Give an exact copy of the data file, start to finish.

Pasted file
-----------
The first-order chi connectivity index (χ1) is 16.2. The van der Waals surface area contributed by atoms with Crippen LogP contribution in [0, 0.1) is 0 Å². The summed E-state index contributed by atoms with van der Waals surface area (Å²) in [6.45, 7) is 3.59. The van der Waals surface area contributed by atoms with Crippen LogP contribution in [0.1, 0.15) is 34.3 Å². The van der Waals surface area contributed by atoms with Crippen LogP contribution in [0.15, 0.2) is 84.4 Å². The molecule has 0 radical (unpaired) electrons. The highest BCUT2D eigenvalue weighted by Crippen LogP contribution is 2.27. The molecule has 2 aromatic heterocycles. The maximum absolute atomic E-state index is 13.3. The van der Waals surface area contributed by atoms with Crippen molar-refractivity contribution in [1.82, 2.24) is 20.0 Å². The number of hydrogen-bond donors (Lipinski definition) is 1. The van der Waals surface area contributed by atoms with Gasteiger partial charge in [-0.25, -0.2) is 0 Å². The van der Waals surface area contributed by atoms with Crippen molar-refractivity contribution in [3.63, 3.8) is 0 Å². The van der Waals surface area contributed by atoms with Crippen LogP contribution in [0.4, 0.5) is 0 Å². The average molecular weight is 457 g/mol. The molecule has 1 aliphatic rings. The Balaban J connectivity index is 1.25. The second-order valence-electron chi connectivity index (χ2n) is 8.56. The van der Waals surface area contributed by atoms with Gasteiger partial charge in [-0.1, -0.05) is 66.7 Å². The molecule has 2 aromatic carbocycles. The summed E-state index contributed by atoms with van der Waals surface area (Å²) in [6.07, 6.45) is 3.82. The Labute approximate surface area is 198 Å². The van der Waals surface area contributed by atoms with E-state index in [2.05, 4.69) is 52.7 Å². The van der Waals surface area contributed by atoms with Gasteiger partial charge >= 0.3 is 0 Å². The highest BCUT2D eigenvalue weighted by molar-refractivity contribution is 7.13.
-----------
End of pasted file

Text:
The first-order chi connectivity index (χ1) is 16.2. The van der Waals surface area contributed by atoms with Crippen LogP contribution in [0, 0.1) is 0 Å². The summed E-state index contributed by atoms with van der Waals surface area (Å²) in [6.45, 7) is 3.59. The van der Waals surface area contributed by atoms with Crippen LogP contribution in [0.1, 0.15) is 34.3 Å². The van der Waals surface area contributed by atoms with Crippen LogP contribution in [0.15, 0.2) is 84.4 Å². The molecule has 0 radical (unpaired) electrons. The highest BCUT2D eigenvalue weighted by Crippen LogP contribution is 2.27. The molecule has 2 aromatic heterocycles. The maximum absolute atomic E-state index is 13.3. The van der Waals surface area contributed by atoms with Crippen molar-refractivity contribution in [1.82, 2.24) is 20.0 Å². The number of hydrogen-bond donors (Lipinski definition) is 1. The van der Waals surface area contributed by atoms with Gasteiger partial charge in [-0.25, -0.2) is 0 Å². The van der Waals surface area contributed by atoms with Crippen molar-refractivity contribution in [3.63, 3.8) is 0 Å². The van der Waals surface area contributed by atoms with Crippen LogP contribution in [0.4, 0.5) is 0 Å². The average molecular weight is 457 g/mol. The molecule has 1 aliphatic rings. The Balaban J connectivity index is 1.25. The second-order valence-electron chi connectivity index (χ2n) is 8.56. The van der Waals surface area contributed by atoms with Gasteiger partial charge in [-0.1, -0.05) is 66.7 Å². The molecule has 2 aromatic carbocycles. The summed E-state index contributed by atoms with van der Waals surface area (Å²) in [6.07, 6.45) is 3.82. The Labute approximate surface area is 198 Å². The van der Waals surface area contributed by atoms with E-state index in [2.05, 4.69) is 52.7 Å². The van der Waals surface area contributed by atoms with Gasteiger partial charge >= 0.3 is 0 Å². The highest BCUT2D eigenvalue weighted by molar-refractivity contribution is 7.13.